Chapter 16 of the Crash Course is now publicly available and ready for watching below.
As detailed in earlier chapters, the US' debts and unfunded liabilities far exceed its assets. But making matters worse, the country is suffering from a prolonged failure to save and invest — both at the personal and national level.
Being over-indebted and under-capitalized is a recipe for hardship as we move into the future, especially if economic growth is going to be harder to come by (which we forecast in the upcoming chapters on net energy). Each year we continue this deficit makes us less able to withstand systemic shocks (a 2008-style financial crisis, an energy shock, the outbreak of war), some number of which lie undoubtedly ahead at some point.
How did we get to this point? Do we really want to pass these problems along to future generations? Questions like these should be front and center in the national debate, but sadly, are not. We need to work to change that — and in the interim, lead by example at the individual level.
For the best viewing experience, watch the above video in hi-definition (HD) and in expanded screen mode
Coming next Friday: Chapter 17: Bubbles
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The full suite of chapters in this new Crash Course series can be found at www.peakprosperity.com/crashcourse
And for those who have yet to view it, be sure to watch the 'Accelerated' Crash Course — the under-1-hour condensation of the new 4.5-hour series. It's a great vehicle for introducing new eyes to this material.
In prior chapters, we saw that debts and liabilities far exceed assets in the United States.
But it goes one step further than that, because we've also failed to save or invest at anywhere close to the levels that are associated with prior periods of national prosperity.
In this chapter I will present evidence that the United States has failed to save money at virtually every level of society and make the claim that investment in national infrastructure is woefully deficient.
My position is that the next twenty years are going to be completely unlike the last twenty years and to support this statement I am going to take you through six key areas of data: Debt, Savings, Assets, Demographics, Peak Oil, and Climate Change. Any one of these could prove economically challenging, but the combination of two or more simultaneously, well, could prove to be more than we can afford.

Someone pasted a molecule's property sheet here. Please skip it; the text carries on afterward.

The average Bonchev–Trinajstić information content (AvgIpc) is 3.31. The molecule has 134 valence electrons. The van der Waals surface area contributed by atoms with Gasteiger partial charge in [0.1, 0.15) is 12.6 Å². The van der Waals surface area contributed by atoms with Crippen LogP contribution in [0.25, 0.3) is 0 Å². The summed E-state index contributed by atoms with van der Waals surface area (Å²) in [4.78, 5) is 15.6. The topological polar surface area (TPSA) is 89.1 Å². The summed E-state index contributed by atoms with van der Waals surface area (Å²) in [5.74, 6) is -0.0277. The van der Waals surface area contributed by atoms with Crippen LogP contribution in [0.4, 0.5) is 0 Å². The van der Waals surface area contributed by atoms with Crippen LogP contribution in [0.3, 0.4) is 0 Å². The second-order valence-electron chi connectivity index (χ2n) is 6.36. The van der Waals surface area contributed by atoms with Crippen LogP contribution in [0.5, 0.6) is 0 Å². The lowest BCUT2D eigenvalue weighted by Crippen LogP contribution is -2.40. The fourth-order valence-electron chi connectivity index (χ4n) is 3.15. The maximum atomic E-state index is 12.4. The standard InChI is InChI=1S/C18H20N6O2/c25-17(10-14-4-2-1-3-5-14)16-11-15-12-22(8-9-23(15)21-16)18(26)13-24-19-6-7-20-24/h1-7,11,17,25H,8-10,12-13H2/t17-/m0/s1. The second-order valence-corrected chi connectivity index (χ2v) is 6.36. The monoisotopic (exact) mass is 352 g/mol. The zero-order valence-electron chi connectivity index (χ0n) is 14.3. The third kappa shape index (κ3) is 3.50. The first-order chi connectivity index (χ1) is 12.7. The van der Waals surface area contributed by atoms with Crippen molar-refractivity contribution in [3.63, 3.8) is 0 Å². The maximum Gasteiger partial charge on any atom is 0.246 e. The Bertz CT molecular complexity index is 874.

This is a chart of the personal savings rate stretching back to 1959. The personal savings rate is the difference between income and expenditures for all US citizens expressed as a percentage. So a number like “10%” indicates that for every dollar earned, 10 cents was saved, not spent.
Note that the long-term historical average for US citizens between 1959 and 1985 was 9.2%. For comparison in Europe that number is around % and in china a stunning 30% of income is saved.
Savings are important to us individually because they form the cash cushion that gets us through economic difficulties and at the national level because savings are essential to the formation of investment capital; that is, the property, plant and equipment that create actual future wealth.
In fact, true investment capital can only come from savings, not freshly printed money from the central bank - which is a very important point to make.
You may have read or heard recently that the personal savings rate has plunged to historic lows to levels last associated with the Great Depression. In fact, the personal savings rate has steadily declined from 1985 to present indicating that those headlines we just saw were not some very recent blip on the radar, but rather the culmination of a multi-decade erosion of savings as a cultural attribute of US citizens.
However, we are not a nation of averages – and this chart somewhat obscures the fact that the extremely wealthy are saving incredible amounts of money, while at the lower ends the savings rate is deeply negative.
What else can we note about this chart? For starters, a persistently declining savings tells us that there is an implicit assumption by the majority that credit will be available in the future and that we have largely substituted a “save and spend” mentality with a “buy it now on credit” mentality. As we look at this chart we might also note that the savings rate began its decline right around 1985.